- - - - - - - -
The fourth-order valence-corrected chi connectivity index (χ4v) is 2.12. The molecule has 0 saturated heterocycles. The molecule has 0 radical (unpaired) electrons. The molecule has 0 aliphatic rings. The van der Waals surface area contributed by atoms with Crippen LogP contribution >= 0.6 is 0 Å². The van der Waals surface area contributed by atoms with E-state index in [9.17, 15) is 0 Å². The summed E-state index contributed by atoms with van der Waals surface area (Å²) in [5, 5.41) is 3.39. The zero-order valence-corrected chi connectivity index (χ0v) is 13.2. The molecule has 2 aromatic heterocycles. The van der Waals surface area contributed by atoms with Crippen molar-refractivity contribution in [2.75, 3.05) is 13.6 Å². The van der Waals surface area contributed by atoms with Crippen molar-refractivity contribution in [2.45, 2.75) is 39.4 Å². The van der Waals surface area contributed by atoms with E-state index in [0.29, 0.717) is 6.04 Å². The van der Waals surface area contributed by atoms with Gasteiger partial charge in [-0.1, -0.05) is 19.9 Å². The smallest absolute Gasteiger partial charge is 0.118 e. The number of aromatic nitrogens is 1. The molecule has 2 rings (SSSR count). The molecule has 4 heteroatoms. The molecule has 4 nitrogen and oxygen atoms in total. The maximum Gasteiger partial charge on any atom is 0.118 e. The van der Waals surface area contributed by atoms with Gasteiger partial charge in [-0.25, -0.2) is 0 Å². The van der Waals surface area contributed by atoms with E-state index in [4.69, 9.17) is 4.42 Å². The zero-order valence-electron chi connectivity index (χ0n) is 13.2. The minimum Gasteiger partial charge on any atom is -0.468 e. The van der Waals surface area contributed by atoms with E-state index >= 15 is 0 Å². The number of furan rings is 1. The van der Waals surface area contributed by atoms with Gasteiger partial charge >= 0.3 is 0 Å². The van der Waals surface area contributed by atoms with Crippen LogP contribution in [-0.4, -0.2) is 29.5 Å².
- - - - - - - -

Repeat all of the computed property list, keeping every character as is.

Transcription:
The fourth-order valence-corrected chi connectivity index (χ4v) is 2.12. The molecule has 0 saturated heterocycles. The molecule has 0 radical (unpaired) electrons. The molecule has 0 aliphatic rings. The van der Waals surface area contributed by atoms with Crippen LogP contribution >= 0.6 is 0 Å². The van der Waals surface area contributed by atoms with E-state index in [9.17, 15) is 0 Å². The summed E-state index contributed by atoms with van der Waals surface area (Å²) in [5, 5.41) is 3.39. The zero-order valence-corrected chi connectivity index (χ0v) is 13.2. The molecule has 2 aromatic heterocycles. The van der Waals surface area contributed by atoms with Crippen molar-refractivity contribution in [2.75, 3.05) is 13.6 Å². The van der Waals surface area contributed by atoms with Crippen molar-refractivity contribution in [2.45, 2.75) is 39.4 Å². The van der Waals surface area contributed by atoms with E-state index in [0.29, 0.717) is 6.04 Å². The van der Waals surface area contributed by atoms with Gasteiger partial charge in [-0.1, -0.05) is 19.9 Å². The smallest absolute Gasteiger partial charge is 0.118 e. The number of aromatic nitrogens is 1. The molecule has 2 rings (SSSR count). The molecule has 4 heteroatoms. The molecule has 4 nitrogen and oxygen atoms in total. The maximum Gasteiger partial charge on any atom is 0.118 e. The van der Waals surface area contributed by atoms with Gasteiger partial charge in [-0.25, -0.2) is 0 Å². The van der Waals surface area contributed by atoms with E-state index in [4.69, 9.17) is 4.42 Å². The zero-order valence-electron chi connectivity index (χ0n) is 13.2. The minimum Gasteiger partial charge on any atom is -0.468 e. The van der Waals surface area contributed by atoms with E-state index >= 15 is 0 Å². The number of furan rings is 1. The van der Waals surface area contributed by atoms with Gasteiger partial charge >= 0.3 is 0 Å². The van der Waals surface area contributed by atoms with Crippen LogP contribution in [-0.4, -0.2) is 29.5 Å².